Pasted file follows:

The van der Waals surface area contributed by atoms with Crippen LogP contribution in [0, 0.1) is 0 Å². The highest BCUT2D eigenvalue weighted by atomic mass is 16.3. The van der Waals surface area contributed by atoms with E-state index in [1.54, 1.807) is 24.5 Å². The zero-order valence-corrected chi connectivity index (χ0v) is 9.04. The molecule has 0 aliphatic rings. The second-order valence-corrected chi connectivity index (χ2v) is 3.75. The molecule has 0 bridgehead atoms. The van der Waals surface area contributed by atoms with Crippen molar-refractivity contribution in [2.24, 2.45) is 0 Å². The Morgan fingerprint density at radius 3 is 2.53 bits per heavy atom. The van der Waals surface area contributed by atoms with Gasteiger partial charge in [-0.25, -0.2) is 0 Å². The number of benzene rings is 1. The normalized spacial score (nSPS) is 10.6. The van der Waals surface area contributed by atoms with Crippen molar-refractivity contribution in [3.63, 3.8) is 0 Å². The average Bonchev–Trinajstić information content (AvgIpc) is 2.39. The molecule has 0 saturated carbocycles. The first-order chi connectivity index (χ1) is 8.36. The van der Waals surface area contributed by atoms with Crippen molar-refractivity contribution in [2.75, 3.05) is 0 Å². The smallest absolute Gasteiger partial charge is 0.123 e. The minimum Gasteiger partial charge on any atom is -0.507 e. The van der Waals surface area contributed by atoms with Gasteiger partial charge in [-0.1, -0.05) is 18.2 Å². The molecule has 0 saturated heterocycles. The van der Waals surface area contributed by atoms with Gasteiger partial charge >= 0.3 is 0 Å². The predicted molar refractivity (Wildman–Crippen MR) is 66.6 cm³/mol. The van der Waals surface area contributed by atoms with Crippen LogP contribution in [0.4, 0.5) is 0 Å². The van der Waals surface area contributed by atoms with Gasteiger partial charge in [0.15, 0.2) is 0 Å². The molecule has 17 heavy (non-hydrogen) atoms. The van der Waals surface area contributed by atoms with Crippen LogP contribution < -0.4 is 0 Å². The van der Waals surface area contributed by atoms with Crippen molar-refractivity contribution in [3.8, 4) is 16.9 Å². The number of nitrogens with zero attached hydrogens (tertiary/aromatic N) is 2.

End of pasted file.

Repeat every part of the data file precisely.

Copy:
The van der Waals surface area contributed by atoms with Crippen LogP contribution in [0, 0.1) is 0 Å². The highest BCUT2D eigenvalue weighted by atomic mass is 16.3. The van der Waals surface area contributed by atoms with E-state index in [1.54, 1.807) is 24.5 Å². The zero-order valence-corrected chi connectivity index (χ0v) is 9.04. The molecule has 0 aliphatic rings. The second-order valence-corrected chi connectivity index (χ2v) is 3.75. The molecule has 0 bridgehead atoms. The van der Waals surface area contributed by atoms with Crippen molar-refractivity contribution in [2.24, 2.45) is 0 Å². The Morgan fingerprint density at radius 3 is 2.53 bits per heavy atom. The van der Waals surface area contributed by atoms with Gasteiger partial charge in [-0.25, -0.2) is 0 Å². The number of benzene rings is 1. The normalized spacial score (nSPS) is 10.6. The van der Waals surface area contributed by atoms with Crippen molar-refractivity contribution in [3.63, 3.8) is 0 Å². The average Bonchev–Trinajstić information content (AvgIpc) is 2.39. The molecule has 0 saturated carbocycles. The first-order chi connectivity index (χ1) is 8.36. The van der Waals surface area contributed by atoms with Crippen molar-refractivity contribution in [2.75, 3.05) is 0 Å². The smallest absolute Gasteiger partial charge is 0.123 e. The minimum Gasteiger partial charge on any atom is -0.507 e. The van der Waals surface area contributed by atoms with Gasteiger partial charge in [-0.1, -0.05) is 18.2 Å². The molecule has 0 saturated heterocycles. The van der Waals surface area contributed by atoms with Gasteiger partial charge >= 0.3 is 0 Å². The predicted molar refractivity (Wildman–Crippen MR) is 66.6 cm³/mol. The van der Waals surface area contributed by atoms with Crippen LogP contribution in [0.4, 0.5) is 0 Å². The van der Waals surface area contributed by atoms with Gasteiger partial charge in [0.15, 0.2) is 0 Å². The molecule has 17 heavy (non-hydrogen) atoms. The van der Waals surface area contributed by atoms with Crippen LogP contribution < -0.4 is 0 Å². The van der Waals surface area contributed by atoms with Crippen molar-refractivity contribution in [3.8, 4) is 16.9 Å². The number of nitrogens with zero attached hydrogens (tertiary/aromatic N) is 2.